If he doesn't like reading much, don't force him. You could get him to pick his favourite part of maths A level, then get him a first year undergraduate book on it (e.g. calculus, differential equations, linear algebra), work through it a bit and write about that instead. I presume he would much prefer to work through some real maths, than read a popular maths book?

Or, instead of the usual Iain Stewart, Marcus du Sautoy, Simon Singh, get classic books such as

- The Moscow Puzzles, 359 Mathematical Recreations, by Kordemsky
- Disquisitiones Arithmeticae, by Gauss (quite high level)
- The Theoretical Minimum, by Susskind (mathematical physics)


- Flatland, by Abbott

Others will come along and tell you about how much they like popular maths books, but it's not an issue if he doesn't, provided he enjoys actually doing mathematics.

user1474361571 Sat 01-Oct-16 11:04:53

Susskind is a lot easier to read than Hawking, but it is the same subject area.

GrumpyOldBag Sat 01-Oct-16 11:13:19

I say it user because that is what we were told at the Imperial Open Day and others.

Your list of suggestions is just what I was hoping to get on here. I only mentioned Simon Singh because that's the only Maths type book I know and have read and we already have it in the house (I did PPE at Uni, DH did Physics and rarely reads books for pleasure).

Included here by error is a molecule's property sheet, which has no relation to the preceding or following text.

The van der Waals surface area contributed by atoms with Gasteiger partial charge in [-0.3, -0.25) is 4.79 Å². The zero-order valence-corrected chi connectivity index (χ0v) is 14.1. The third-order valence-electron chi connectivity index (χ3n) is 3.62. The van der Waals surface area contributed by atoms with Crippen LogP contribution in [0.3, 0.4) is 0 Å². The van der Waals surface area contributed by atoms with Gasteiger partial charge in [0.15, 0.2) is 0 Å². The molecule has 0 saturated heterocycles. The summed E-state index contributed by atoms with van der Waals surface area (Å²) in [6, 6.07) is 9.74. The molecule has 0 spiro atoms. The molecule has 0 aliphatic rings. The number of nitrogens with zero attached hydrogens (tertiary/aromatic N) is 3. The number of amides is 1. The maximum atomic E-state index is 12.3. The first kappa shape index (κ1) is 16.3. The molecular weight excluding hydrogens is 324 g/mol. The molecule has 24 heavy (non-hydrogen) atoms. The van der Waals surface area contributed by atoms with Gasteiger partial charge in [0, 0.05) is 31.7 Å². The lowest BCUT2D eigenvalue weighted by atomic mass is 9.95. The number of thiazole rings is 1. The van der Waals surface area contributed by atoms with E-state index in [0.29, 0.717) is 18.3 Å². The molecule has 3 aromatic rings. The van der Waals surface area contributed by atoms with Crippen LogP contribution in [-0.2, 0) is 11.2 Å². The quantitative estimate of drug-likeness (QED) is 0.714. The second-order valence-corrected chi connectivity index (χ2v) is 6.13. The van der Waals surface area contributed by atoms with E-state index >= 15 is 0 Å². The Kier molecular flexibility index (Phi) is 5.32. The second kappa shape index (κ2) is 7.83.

I completely agree that forcing him would be counterproductive. I hope we can find something that will work. DS doesn't like to take advice unfortunately, and then when it's too late he says "I wish I'd done ...".

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Haffdonga Sat 01-Oct-16 11:25:34

Ds1 is similar to yours but doing a science subject rather than maths at a 'good' uni. In his UCAS statement we he wrote about a related book he had read including some specific points of interest.

In fact he had never read the book, only read the blurb, reviews on the internet and looked up the page in the index on the point of interest he mentioned

He didn't get asked about the book in any of the 4 interviews he attended.